The mass transit system is still at low ebb. The ring road is still about 30 to 40 per cent complete. Influx of people in Abuja areas put pressure on existing taxi systems, tricycles and areas where motorcycles are allowed. Also the water and wastewater management system in certain parts of the city, originally designed for one million people have become overstretched beyond the number, hence the collapse of infrastructure within Abuja.
The United Nations Deputy Secretary-General, Amina Mohammed, said for African cities to play their role as ‘heartbeats’ of trade and investments, adequate infrastructure and facilities must be created to attract investors, including in the fields of energy, transport, housing, communications, industrial and agricultural production.
Experts say adopting tools such as master plans can help identify and prioritise interventions, including reducing infrastructure gap in cities. NITP President, Nathaniel Atebije, observed that once there is rapid urbanisation, the only way that government and people can cope and manage it is through planning, adding that without planning, people will build illegally, which will create more serious problems, hence slums will be created and criminality will be high.
He said: “Most of the time, government looks for ad-hoc solutions to a problem that will stay with you for life. Rapid urbanisation requires efficient planning and adequate human habitation. It is an opportunity for planning and providing more jobs for town planners and good accommodation for the people, who have migrated to cities.”
First Vice President, Nigerian Institute of Town Planners (NITP), Mr. Chime Ogbonna, expressed concern that the nation continue to allow people to move to the cities, when there are no arrangement for them regarding housing, energy consumption, agriculture production and other basic infrastructure to inhabit the new area, but for the fact that few industries are located in the city.
He said this often poses several challenges, including increase crimes and criminality in the cities and other anti-social behaviour, saying, “Once a city has a high rate of unemployment, the next thing that follows is criminality and such a society will have no future.”
Ogbonna said: “When people begin to gather and no plan was made ab-initio to accommodate them, what you find is chaos and that is what you find everywhere in Nigeria. In advanced countries, they determine ahead of time that people would leave a particular location for another and facilities that will be needed and employment opportunities.”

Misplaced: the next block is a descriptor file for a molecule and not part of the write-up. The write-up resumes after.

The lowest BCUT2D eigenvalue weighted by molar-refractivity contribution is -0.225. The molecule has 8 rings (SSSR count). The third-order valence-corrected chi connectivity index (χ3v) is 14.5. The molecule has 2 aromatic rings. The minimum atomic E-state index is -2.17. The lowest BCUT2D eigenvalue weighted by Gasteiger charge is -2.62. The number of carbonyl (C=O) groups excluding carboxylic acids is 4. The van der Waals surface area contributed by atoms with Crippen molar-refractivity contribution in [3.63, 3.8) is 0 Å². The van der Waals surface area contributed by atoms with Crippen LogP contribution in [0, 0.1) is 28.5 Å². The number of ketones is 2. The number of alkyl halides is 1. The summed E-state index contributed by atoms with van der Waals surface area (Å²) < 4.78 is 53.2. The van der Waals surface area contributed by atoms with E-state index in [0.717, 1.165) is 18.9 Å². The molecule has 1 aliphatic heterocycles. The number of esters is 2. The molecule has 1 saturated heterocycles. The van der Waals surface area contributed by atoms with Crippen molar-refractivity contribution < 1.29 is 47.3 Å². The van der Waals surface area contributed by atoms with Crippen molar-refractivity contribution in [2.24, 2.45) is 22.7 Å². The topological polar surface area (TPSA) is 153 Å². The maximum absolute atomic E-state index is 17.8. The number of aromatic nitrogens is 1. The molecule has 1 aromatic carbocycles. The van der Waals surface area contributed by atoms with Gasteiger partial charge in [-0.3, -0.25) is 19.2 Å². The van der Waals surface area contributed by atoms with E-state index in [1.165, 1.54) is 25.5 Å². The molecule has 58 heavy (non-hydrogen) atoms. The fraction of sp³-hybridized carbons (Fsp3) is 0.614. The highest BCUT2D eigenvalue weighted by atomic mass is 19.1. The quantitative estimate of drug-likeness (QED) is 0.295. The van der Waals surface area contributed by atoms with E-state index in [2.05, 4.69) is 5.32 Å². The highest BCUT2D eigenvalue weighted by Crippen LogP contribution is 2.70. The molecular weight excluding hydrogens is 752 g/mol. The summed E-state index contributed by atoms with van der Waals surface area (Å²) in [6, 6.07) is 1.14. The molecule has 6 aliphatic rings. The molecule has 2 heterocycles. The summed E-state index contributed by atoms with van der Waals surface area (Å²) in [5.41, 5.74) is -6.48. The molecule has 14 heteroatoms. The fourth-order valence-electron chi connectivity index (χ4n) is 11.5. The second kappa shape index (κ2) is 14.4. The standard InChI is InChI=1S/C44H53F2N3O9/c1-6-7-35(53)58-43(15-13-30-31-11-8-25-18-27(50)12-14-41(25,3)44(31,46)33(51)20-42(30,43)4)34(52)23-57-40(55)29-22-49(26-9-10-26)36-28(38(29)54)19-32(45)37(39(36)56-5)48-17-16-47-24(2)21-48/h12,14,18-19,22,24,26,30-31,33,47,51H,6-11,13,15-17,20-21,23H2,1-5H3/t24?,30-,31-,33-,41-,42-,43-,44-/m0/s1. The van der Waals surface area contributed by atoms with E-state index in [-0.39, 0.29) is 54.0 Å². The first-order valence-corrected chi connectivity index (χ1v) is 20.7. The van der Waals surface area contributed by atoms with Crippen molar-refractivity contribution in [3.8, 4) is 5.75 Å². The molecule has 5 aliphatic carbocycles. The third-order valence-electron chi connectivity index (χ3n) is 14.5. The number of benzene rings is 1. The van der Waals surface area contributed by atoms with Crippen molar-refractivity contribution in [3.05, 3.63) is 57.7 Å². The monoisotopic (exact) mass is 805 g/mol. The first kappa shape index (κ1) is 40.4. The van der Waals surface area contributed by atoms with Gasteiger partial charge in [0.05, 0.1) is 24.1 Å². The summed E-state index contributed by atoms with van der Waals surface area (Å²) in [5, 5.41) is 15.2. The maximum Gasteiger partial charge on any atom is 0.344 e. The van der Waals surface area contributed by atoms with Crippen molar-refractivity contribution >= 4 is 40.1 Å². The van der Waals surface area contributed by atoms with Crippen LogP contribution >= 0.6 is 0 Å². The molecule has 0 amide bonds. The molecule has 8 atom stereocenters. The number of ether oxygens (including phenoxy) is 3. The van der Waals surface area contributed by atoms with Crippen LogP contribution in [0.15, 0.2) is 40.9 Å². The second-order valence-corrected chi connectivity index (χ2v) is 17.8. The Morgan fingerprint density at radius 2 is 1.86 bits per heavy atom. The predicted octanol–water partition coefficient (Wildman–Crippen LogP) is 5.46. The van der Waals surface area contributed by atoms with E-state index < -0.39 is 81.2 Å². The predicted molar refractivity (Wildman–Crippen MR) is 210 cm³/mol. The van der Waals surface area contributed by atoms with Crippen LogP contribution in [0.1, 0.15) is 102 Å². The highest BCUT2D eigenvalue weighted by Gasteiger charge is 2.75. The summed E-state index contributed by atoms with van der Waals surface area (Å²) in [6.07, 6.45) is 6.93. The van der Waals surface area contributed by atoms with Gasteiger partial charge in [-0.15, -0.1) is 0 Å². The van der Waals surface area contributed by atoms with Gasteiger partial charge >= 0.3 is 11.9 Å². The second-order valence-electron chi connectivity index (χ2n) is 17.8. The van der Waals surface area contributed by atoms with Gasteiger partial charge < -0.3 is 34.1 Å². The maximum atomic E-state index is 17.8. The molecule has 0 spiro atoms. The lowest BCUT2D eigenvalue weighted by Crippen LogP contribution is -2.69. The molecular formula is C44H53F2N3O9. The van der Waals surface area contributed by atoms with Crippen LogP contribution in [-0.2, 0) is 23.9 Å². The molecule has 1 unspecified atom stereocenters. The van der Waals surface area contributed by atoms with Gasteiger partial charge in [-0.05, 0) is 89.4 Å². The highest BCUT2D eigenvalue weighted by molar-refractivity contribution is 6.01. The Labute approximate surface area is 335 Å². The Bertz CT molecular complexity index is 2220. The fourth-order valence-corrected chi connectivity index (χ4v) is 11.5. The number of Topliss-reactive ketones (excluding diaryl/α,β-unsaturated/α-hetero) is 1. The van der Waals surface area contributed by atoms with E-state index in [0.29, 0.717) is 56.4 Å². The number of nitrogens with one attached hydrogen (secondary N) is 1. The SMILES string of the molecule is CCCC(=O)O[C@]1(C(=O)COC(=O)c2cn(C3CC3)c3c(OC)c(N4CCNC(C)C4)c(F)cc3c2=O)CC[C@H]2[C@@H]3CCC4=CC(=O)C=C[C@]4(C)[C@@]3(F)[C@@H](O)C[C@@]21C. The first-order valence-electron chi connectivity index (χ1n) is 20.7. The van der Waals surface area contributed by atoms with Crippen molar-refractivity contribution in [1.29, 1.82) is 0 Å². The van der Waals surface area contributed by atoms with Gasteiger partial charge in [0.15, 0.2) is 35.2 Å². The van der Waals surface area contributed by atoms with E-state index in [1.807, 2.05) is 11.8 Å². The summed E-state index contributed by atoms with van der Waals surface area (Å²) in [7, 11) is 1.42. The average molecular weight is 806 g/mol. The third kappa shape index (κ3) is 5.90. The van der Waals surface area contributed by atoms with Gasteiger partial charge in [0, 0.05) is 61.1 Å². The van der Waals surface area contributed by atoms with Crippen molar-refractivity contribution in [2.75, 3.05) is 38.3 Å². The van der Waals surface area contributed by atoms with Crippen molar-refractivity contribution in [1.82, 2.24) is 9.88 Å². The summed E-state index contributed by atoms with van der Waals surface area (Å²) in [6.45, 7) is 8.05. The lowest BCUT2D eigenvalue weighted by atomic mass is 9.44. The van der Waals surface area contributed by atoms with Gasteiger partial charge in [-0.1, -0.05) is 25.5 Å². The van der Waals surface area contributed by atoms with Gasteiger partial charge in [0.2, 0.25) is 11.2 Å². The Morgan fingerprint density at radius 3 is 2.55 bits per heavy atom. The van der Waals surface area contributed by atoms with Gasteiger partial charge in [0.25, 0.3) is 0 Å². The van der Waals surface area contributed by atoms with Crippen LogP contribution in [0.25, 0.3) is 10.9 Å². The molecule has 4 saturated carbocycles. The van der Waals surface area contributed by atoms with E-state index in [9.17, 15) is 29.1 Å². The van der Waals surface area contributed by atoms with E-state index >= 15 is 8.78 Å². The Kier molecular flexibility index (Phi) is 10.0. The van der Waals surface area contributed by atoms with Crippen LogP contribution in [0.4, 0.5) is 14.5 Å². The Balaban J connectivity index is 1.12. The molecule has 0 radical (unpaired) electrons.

NITP past president, Luka Achi, said governments, as the highest spender in any society, has to wake up and fulfill their basic roles, which include providing infrastructure faster because population keeps increasing at rapid rate.
He said government needs to improve the standard of various settlements across the country at both rural and urban locations through medium, short and long-term plans.
“The issue of creating more jobs is also crucial by making certain sectors more attractive to young persons and promoting small and medium scale industries for individuals to establish themselves, which diverts people’s attention to stay in rural areas.
“Town planners should also advise government on the best way to accommodate changes that are taking place, proffer the best sites for people to live, otherwise urban sprawl will develop,” Achi said.
An expert and urban planner, Mr. Lookman Oshodi, said majority of areas around Abuja has seen rapid growth of slums and informal settlements due to higher influx of people into the city. According to him, the growth is faster and more than what can be regarded as formal development.
“In the past, certain areas of Abuja in terms of development were reserved for free flow of water, green areas, landscape with remarkable land layout but unfortunately because of rapid rate of urbanisation, those places have been encroached upon and flooding is taking place in different locations. This includes original settlement areas like Durumi, Mpape and others. With more people, there is impact on the land use and development patterns.”
Oshodi said with the development; an average of 10 to 15 per cent rapid rate of informal settlements’ proliferation is projected in Abuja and others. He said: “By the time we look at what happened this year in terms of development and get back to such locations in another year, one would have seen a substantial leap in terms of where we were last year and this year. That means there is a lot of development pressure on Abuja and how will Abuja cope?
“The case of Abuja is precarious because apart from the people running away from insecurity, Abuja is closer to the Northern part of the country and a major stop point for many before migrating to the Southern part of the country. Abuja is a home to politicians, some of the migrants were brought to Abuja to protest and some of them stayed back adding to the development pressure.”
While suggesting physical solutions to the challenges posed by rapid urbanisation, Oshodi said, the crisis forcing many people to migrate to cities should be nipped in the bud by addressing the economic realities of the country, especially poverty and insecurity.
“There should be some level of equity and justice in addressing how resources are distributed among different stakeholders to retain people in their original place of settlement.
“The government should embark on physical planning, development and infrastructure delivery, as well as resettlement action plans for key cities in Nigeria. The city needs to plan beyond the traditional planning approach of planning for people, who are within the city.
“We will keep expecting that more people will come. Even if they don’t come, we have to put them in the plan that at a certain time, we are expecting, for instance 10,000 people and continue to update plans and accommodate the influx of people,” Oshodi said.
He further emphasised the need for resettlement plan as key tool to begin process of integration in terms of housing requirement, what part of the city will the people be accommodated in a sustainable manner and housing plans. He added that to achieve this objective, professional urban planners and city system experts must be involved to offer solutions to government and advice on how to implement such schemes.